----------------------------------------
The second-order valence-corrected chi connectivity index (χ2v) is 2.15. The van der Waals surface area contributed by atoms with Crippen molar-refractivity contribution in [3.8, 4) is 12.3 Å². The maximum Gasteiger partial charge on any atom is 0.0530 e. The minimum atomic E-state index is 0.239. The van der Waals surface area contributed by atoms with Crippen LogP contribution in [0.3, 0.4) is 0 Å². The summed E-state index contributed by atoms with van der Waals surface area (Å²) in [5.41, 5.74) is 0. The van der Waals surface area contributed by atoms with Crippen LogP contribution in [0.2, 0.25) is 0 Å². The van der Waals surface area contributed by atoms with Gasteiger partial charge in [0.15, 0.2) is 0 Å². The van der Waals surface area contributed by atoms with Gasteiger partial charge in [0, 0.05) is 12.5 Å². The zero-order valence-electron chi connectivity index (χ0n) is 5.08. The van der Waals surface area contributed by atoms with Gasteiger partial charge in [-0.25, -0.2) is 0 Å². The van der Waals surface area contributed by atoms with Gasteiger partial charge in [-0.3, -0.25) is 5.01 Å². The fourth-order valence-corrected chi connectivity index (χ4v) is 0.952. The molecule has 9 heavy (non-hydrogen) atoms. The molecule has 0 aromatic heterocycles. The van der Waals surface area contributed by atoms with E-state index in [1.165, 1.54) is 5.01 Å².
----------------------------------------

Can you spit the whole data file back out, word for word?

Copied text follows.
The second-order valence-corrected chi connectivity index (χ2v) is 2.15. The van der Waals surface area contributed by atoms with Crippen molar-refractivity contribution in [3.8, 4) is 12.3 Å². The maximum Gasteiger partial charge on any atom is 0.0530 e. The minimum atomic E-state index is 0.239. The van der Waals surface area contributed by atoms with Crippen LogP contribution in [0.3, 0.4) is 0 Å². The summed E-state index contributed by atoms with van der Waals surface area (Å²) in [5.41, 5.74) is 0. The van der Waals surface area contributed by atoms with Crippen LogP contribution in [0.2, 0.25) is 0 Å². The van der Waals surface area contributed by atoms with Gasteiger partial charge in [0.15, 0.2) is 0 Å². The van der Waals surface area contributed by atoms with Gasteiger partial charge in [0, 0.05) is 12.5 Å². The zero-order valence-electron chi connectivity index (χ0n) is 5.08. The van der Waals surface area contributed by atoms with Gasteiger partial charge in [-0.25, -0.2) is 0 Å². The van der Waals surface area contributed by atoms with Gasteiger partial charge in [-0.3, -0.25) is 5.01 Å². The fourth-order valence-corrected chi connectivity index (χ4v) is 0.952. The molecule has 9 heavy (non-hydrogen) atoms. The molecule has 0 aromatic heterocycles. The van der Waals surface area contributed by atoms with E-state index in [1.165, 1.54) is 5.01 Å².